Mountain Yellow-legged Frog (Northern Distinct Population Segment [DPS])

Rana muscosa

Picture of Mt Yellow-Legged Frog
Photo Credit: Ricky Kuyper/USFWS

Mountain Yellow-legged Frog (Northern Distinct Population Segment [DPS])

Basic Species Information


Endangered. This species is in danger of extinction throughout all or a significant portion of its range.


The mountain yellow-legged frog is medium size, measuring about 3 to 8 cm (about 1.5 to 3.25 inches) on average. Females tend to be slightly larger than males.

Adult frogs have a mix of brown and yellow coloring on their upper body, but can also be grey, red, or greenish-brown, usually with dark spots or splotches. These spots can look like lichen or moss, to give the frog a camouflaged look. The belly and underside of the back legs, and sometimes all the way up to the front legs, are yellow or light-orange. This gives the frog its name of "yellow-legged."

If disturbed or threatened, these frogs produce a distinctive mink-or garlic-like odor to ward off predators and other animals.

Although these frogs do not havevocal sacks, they can vocalize in or out of water, making what has been described as a flat "clicking" sound.

The tadpoles reach about 7 cm (2.8 inches) in length and generally are mottled brown on the dorsal side with a faintly yellow underside. Tadpoles often require 2 to 4 years to reach metamorphosis, depending on local climate conditions and site-specific variables. The time required to reach reproductive maturity in mountain yellow-legged frogs is thought to vary between 3 and 4 years after metamorphosis.


This species eats a variety of terrestrial and aquatic invertebrates, including beetles, ants, bees, wasps, flies, and dragonflies. Tadpoles may also be consumed.

Frogs tend to sit and wait until they see prey come within range, then they strike, or creep up a little then strike, using their large sticky tongue to catch the prey and bring it into the mouth.


Mountain yellow-legged frogs are highly aquatic and adults can be found sitting on rocks along the shoreline, where there was little or no vegetation. They are and rarely found more than a meter (3.3 feet) from water.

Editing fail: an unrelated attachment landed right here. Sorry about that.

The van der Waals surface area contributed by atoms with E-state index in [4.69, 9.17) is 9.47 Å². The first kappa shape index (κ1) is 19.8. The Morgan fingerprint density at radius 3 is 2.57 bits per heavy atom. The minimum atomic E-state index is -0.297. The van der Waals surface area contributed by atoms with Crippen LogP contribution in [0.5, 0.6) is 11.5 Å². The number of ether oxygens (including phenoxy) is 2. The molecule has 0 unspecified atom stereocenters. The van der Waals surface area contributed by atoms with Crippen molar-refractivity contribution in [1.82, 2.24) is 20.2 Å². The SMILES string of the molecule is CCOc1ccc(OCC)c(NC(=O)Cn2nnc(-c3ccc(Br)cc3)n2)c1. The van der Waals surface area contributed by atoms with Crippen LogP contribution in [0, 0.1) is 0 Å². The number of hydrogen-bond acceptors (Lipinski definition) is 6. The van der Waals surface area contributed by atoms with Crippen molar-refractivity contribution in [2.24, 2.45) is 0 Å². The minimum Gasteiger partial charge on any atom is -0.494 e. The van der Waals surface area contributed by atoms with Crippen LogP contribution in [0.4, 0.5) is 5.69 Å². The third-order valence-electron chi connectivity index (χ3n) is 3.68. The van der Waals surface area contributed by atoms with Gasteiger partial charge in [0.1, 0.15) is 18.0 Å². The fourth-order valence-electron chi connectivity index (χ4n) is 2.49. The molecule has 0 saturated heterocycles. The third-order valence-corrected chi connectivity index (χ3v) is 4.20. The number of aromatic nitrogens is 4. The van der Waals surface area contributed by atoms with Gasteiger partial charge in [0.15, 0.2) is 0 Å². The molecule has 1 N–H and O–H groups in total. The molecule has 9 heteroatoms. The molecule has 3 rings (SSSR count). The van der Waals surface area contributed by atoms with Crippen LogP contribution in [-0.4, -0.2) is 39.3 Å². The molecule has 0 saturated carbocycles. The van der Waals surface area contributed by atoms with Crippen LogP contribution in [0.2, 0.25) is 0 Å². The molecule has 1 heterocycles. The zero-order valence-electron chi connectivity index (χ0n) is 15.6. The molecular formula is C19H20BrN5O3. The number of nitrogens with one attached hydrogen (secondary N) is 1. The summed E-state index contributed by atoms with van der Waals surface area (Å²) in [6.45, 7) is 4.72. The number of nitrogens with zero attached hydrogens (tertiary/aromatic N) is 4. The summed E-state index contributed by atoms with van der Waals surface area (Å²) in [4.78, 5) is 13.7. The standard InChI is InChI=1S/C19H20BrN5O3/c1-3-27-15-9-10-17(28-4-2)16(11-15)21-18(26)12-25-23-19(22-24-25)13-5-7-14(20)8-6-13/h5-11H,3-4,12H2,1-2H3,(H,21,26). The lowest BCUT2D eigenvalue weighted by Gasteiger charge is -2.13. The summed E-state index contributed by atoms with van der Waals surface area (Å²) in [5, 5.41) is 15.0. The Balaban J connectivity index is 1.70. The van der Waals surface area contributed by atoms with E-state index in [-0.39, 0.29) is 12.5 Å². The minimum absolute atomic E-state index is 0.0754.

These species historically inhabited lakes, ponds, marshes, meadows, and streams at elevations typically ranging from about 1,371 to 36,957 m (about 4,500 to 12,000 feet), but can occur as low as 1,067 m (about 3,500 feet) in the northern portions of their range.


This species emerges shortly after snow melts. In years of heavy snow, the frog may only be active for about 3 months.


Reproduction is aquatic. Fertilization is external, with the male grasping the back of the female and releasing sperm as the female lays her eggs.

Mating and egg-laying occurs after high creek waters have subsided, from March - May in the southern California populations. In the southern Sierra Nevada populations, breeding may occur later after the snows melt from May to July.

It takes 5 to 8 years for these frogs to start reproducing.

Mountain yellow-legged frogs deposit their eggs in globular clumps, which are often somewhat flattened and roughly 1 to 2 inches in diameter.

Spawn size varies from 15 to 350 eggs per mass and eggs hatch in 18 to 21 days with water temperatures from 41 to 56 degrees Fahrenheit.


The northern DPS of the mountain yellow-legged frog occurs only in the western Sierra Nevada and extends from south of the Monarch Divide in Fresno County through portions of the Kern River drainage.

Most of these frogs are now found on National Forest and National Park lands.


Studies show that populations of the northern DPS of mountain yellow-legged frog have declined by over 80 percent.

Threats include habitat degradation and fragmentation, predation and disease, climate change, and the interaction of these various stressors impacting small remnant populations.

There has been a range-wide reduction in abundance and geographic extent of surviving populations of frogs following decades of fish stocking, habitat fragmentation, and most recently a disease epidemic. Surviving populations are smaller and more isolated, and breeding in disease-infested populations is highly reduced from historic norms.


Wherever you live in California, there are zoos and nature centers where you can see and learn about frogs.

Need more specifics? Download the Mountain Yellow-legged Frog (northern DPS) scientific species account.